Lawmakers’ decision opens waters to drug traffickers, says US

January 5, 2011

The failure of Costa Rican lawmakers to approve docking permits for United States military ships will limit counter-narcotics operations, according to the US Embassy in Costa Rica.

The country may become more vulnerable to trafficking and drug-related crimes as the Coast Guard does not have significant resources to patrol Costa Rican waters, which are approximately 11 times larger than its land area, the embassy said.

“US maritime patrols off Costa Rica’s coasts provide significant benefits to Costa Rica by deterring illicit trafficking, which is always accompanied by increased crime and violence,” read an embassy statement. “We regret that legislators chose not to vote on port calls by U.S. Navy ships.” 

Under the Joint Maritime Agreement, the United States has had docking and refueling privileges for pre-approved navy ships that are involved in counter narcotics operations for more than 10 years. Every six months, the Costa Rican Legislative Assembly reviews and approves the list of ships that might need to dock in Costa Rican ports.

Until July, the list of ships has always been rubber-stamped without question, but opposition began to surface in mid-2010. A handful of lawmakers were concerned the relationship with the US Navy was not having its intended effect, as drug-trafficking has seemingly worsened.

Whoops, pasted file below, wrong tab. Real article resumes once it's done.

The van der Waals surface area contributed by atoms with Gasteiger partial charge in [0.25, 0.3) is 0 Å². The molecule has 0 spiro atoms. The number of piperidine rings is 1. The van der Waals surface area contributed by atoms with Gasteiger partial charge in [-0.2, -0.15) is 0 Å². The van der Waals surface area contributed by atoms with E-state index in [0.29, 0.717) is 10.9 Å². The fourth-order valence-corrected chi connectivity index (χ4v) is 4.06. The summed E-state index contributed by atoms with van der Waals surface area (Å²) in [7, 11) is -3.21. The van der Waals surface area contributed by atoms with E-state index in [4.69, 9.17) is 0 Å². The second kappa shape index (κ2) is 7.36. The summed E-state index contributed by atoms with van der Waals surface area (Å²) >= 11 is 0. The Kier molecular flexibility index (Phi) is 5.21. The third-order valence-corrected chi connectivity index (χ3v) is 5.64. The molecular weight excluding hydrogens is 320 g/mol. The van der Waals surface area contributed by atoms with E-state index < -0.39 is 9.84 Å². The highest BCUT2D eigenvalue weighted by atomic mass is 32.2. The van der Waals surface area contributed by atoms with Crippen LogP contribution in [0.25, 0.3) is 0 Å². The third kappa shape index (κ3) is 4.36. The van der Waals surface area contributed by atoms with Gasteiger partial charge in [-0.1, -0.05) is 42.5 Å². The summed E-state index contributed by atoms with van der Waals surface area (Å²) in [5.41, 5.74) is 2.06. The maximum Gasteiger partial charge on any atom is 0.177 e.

When the renewal surfaced again in December, lawmakers approved only half of the agreement, allowing only Coast Guard ships to enter ports.

“Unfortunately, the legislature’s failure to approve port calls by U.S. Navy ships will result in a reduced presence of U.S. counter-narcotics vessels in or near Costa Rican waters, since they have no assurance that they will be able to refuel and resupply here,” said the US embassy statement. “We hope that the legislators will approve port calls by U.S. Navy ships as soon as they return to session in January.”

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